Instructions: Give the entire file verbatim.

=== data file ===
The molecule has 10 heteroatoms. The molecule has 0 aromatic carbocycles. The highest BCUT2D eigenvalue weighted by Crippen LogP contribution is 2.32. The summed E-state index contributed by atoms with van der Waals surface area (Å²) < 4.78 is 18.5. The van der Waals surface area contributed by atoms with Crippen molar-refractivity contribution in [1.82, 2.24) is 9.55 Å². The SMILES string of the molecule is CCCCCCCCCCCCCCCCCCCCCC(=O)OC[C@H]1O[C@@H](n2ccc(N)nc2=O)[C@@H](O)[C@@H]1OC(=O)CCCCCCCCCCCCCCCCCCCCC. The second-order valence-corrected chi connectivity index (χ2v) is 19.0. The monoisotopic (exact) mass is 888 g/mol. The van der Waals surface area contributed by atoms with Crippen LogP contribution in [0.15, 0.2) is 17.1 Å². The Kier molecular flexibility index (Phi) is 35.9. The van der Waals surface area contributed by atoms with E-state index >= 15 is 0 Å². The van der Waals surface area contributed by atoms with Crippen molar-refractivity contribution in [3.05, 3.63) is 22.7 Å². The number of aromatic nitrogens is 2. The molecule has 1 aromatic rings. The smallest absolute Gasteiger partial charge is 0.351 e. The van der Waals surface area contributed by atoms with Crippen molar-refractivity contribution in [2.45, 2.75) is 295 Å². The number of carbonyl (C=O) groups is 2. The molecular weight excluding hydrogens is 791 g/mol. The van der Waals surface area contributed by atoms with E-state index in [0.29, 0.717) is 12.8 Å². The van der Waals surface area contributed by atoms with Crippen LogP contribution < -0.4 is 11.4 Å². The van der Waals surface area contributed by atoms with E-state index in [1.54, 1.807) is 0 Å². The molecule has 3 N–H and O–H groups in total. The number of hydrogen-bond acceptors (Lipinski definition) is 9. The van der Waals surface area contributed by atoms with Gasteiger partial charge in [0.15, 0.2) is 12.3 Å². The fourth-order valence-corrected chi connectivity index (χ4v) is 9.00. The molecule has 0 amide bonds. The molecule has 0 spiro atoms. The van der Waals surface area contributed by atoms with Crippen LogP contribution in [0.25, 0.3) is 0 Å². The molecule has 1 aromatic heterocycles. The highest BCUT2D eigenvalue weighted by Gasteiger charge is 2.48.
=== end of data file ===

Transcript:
The molecule has 10 heteroatoms. The molecule has 0 aromatic carbocycles. The highest BCUT2D eigenvalue weighted by Crippen LogP contribution is 2.32. The summed E-state index contributed by atoms with van der Waals surface area (Å²) < 4.78 is 18.5. The van der Waals surface area contributed by atoms with Crippen molar-refractivity contribution in [1.82, 2.24) is 9.55 Å². The SMILES string of the molecule is CCCCCCCCCCCCCCCCCCCCCC(=O)OC[C@H]1O[C@@H](n2ccc(N)nc2=O)[C@@H](O)[C@@H]1OC(=O)CCCCCCCCCCCCCCCCCCCCC. The second-order valence-corrected chi connectivity index (χ2v) is 19.0. The monoisotopic (exact) mass is 888 g/mol. The van der Waals surface area contributed by atoms with Crippen LogP contribution in [0.15, 0.2) is 17.1 Å². The Kier molecular flexibility index (Phi) is 35.9. The van der Waals surface area contributed by atoms with E-state index >= 15 is 0 Å². The van der Waals surface area contributed by atoms with Crippen molar-refractivity contribution in [3.05, 3.63) is 22.7 Å². The number of aromatic nitrogens is 2. The molecule has 1 aromatic rings. The smallest absolute Gasteiger partial charge is 0.351 e. The van der Waals surface area contributed by atoms with Crippen molar-refractivity contribution in [2.45, 2.75) is 295 Å². The number of carbonyl (C=O) groups is 2. The molecular weight excluding hydrogens is 791 g/mol. The van der Waals surface area contributed by atoms with E-state index in [0.29, 0.717) is 12.8 Å². The van der Waals surface area contributed by atoms with Crippen LogP contribution < -0.4 is 11.4 Å². The van der Waals surface area contributed by atoms with E-state index in [1.54, 1.807) is 0 Å². The molecule has 3 N–H and O–H groups in total. The number of hydrogen-bond acceptors (Lipinski definition) is 9. The van der Waals surface area contributed by atoms with Gasteiger partial charge in [0.15, 0.2) is 12.3 Å². The fourth-order valence-corrected chi connectivity index (χ4v) is 9.00. The molecule has 0 amide bonds. The molecule has 0 spiro atoms. The van der Waals surface area contributed by atoms with Crippen LogP contribution in [0.25, 0.3) is 0 Å². The molecule has 1 aromatic heterocycles. The highest BCUT2D eigenvalue weighted by Gasteiger charge is 2.48.